Re: BCP97bis and "freely available"

Brian E Carpenter <> Mon, 18 October 2021 20:05 UTC

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Subject: Re: BCP97bis and "freely available"
References: <> < om> <> <> <8E6C9FDEA828F341AA36F39C@PSB>
From: Brian E Carpenter <>
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Date: Tue, 19 Oct 2021 09:04:57 +1300
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I think the original concern was indeed standards that (for 
proprietary or other reasons) were actually kept secret.
So "freely" didn't imply "free of charge"; it meant available
to the general public. In that sense it's closely related
to "open standards". Those are standards that are open to
the general public. I think that's what we insist on, and
"free of charge" is desirable, but not essential.

"Open standards that are openly developed" means standards
whose development process is open to the general public.
We don't insist on that for external references.

   Brian Carpenter

On 19-Oct-21 02:33, John C Klensin wrote:
> Hi.
> In looking through the new -01 draft (even though this text has
> not changed) I noticed something that I sort of hinted at
> yesterday in responding to other comments.
> You need to define "freely available" and do so precisely.  
> We have historically considered printed books and articles in
> established journals to be suitable for normative references
> from the RFC Series ("down" really has nothing to do with that
> criterion) even if buying the book or obtaining the journal was
> expensive.  In theory, there was always a trip to the library.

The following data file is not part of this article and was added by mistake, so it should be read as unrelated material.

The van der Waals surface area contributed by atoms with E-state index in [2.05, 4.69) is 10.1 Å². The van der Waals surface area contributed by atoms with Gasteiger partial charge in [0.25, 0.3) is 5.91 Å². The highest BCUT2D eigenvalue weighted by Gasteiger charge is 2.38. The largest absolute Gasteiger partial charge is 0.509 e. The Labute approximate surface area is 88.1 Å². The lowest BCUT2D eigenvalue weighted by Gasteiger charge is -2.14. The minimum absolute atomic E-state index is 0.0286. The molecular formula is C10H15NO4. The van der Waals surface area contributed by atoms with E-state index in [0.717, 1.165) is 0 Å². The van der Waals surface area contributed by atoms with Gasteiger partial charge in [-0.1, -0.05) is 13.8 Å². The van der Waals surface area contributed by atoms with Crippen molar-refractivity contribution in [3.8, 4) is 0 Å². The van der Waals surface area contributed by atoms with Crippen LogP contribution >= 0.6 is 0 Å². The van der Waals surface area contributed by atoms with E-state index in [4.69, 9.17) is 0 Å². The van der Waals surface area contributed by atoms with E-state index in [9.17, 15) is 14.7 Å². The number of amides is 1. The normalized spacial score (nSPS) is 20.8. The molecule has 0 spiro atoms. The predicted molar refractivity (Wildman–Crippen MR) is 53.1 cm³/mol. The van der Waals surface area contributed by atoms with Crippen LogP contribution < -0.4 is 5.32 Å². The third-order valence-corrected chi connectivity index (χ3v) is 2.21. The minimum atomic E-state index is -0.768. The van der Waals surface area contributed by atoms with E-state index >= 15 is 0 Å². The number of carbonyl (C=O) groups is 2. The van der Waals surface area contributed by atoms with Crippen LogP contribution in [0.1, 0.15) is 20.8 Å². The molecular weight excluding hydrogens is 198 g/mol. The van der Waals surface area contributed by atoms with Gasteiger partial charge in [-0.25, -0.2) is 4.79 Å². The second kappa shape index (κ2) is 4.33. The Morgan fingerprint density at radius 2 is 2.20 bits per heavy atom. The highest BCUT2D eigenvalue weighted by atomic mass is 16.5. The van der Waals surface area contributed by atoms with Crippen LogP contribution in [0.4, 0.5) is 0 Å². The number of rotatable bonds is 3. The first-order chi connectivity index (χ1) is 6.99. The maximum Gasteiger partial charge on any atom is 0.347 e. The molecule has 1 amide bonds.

> Some of the standards from other SDOs have the same property:
> they are often very expensive unless one's organization is a
> member that gets them for free, but many libraries and other
> repositories do have them available.
> Of course, some of us have access to better technical libraries
> than others. That is an economic and cultural problem I don't
> know how to fix, but I'm fairly sure that pushing in the
> direction of "must be available online, with no restrictions and
> no cost" would be quite self-destructive for the IETF.
> "Freely available" does not necessarily imply "free" (zero cost).
> By contrast, one can imagine a reference to a restricted
> corporate document, some types of prepublication drafts, and, if
> the world continues to fragment, even the detailed description
> of how some equipment operates.  In those cases, the document
> may just not be "available" to many IETF participants even
> though, if someone were allowed to access it, it would be at no
> cost.
> So the I-D should be very clear about what it is talking about.
> Then, if needed, we can have a better discussion about the
> requirements.
> best,
>     john